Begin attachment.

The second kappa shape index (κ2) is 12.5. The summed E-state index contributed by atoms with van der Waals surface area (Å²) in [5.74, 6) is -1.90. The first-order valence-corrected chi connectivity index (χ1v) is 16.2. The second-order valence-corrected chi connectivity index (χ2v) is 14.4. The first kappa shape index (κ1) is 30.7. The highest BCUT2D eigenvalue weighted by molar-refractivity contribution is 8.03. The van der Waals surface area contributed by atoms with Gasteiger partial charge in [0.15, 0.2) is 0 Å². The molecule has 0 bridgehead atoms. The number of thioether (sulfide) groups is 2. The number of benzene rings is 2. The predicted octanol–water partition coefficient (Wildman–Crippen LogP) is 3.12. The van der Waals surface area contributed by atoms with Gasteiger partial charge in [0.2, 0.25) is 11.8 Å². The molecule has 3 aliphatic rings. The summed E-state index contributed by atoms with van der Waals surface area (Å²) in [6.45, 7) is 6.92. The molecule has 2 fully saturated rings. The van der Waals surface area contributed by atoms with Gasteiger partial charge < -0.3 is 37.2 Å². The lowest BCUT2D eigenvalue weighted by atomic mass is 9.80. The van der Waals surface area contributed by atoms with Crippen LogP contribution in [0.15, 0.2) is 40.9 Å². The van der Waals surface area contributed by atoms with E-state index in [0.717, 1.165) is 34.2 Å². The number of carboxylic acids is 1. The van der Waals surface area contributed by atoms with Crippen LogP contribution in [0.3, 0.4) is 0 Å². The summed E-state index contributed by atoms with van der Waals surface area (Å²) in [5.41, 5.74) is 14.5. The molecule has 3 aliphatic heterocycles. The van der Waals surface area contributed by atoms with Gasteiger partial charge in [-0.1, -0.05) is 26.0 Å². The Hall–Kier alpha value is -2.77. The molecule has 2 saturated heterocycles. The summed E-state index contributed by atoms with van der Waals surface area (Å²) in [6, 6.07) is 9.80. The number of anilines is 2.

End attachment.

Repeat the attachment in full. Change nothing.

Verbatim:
The second kappa shape index (κ2) is 12.5. The summed E-state index contributed by atoms with van der Waals surface area (Å²) in [5.74, 6) is -1.90. The first-order valence-corrected chi connectivity index (χ1v) is 16.2. The second-order valence-corrected chi connectivity index (χ2v) is 14.4. The first kappa shape index (κ1) is 30.7. The highest BCUT2D eigenvalue weighted by molar-refractivity contribution is 8.03. The van der Waals surface area contributed by atoms with Gasteiger partial charge in [0.15, 0.2) is 0 Å². The molecule has 0 bridgehead atoms. The number of thioether (sulfide) groups is 2. The number of benzene rings is 2. The predicted octanol–water partition coefficient (Wildman–Crippen LogP) is 3.12. The van der Waals surface area contributed by atoms with Gasteiger partial charge in [0.2, 0.25) is 11.8 Å². The molecule has 3 aliphatic rings. The summed E-state index contributed by atoms with van der Waals surface area (Å²) in [6.45, 7) is 6.92. The molecule has 2 fully saturated rings. The van der Waals surface area contributed by atoms with Gasteiger partial charge < -0.3 is 37.2 Å². The lowest BCUT2D eigenvalue weighted by atomic mass is 9.80. The van der Waals surface area contributed by atoms with Crippen LogP contribution in [0.15, 0.2) is 40.9 Å². The van der Waals surface area contributed by atoms with E-state index in [0.717, 1.165) is 34.2 Å². The number of carboxylic acids is 1. The van der Waals surface area contributed by atoms with Crippen LogP contribution in [0.3, 0.4) is 0 Å². The summed E-state index contributed by atoms with van der Waals surface area (Å²) in [5.41, 5.74) is 14.5. The molecule has 3 aliphatic heterocycles. The van der Waals surface area contributed by atoms with Gasteiger partial charge in [-0.1, -0.05) is 26.0 Å². The Hall–Kier alpha value is -2.77. The molecule has 2 saturated heterocycles. The summed E-state index contributed by atoms with van der Waals surface area (Å²) in [6, 6.07) is 9.80. The number of anilines is 2.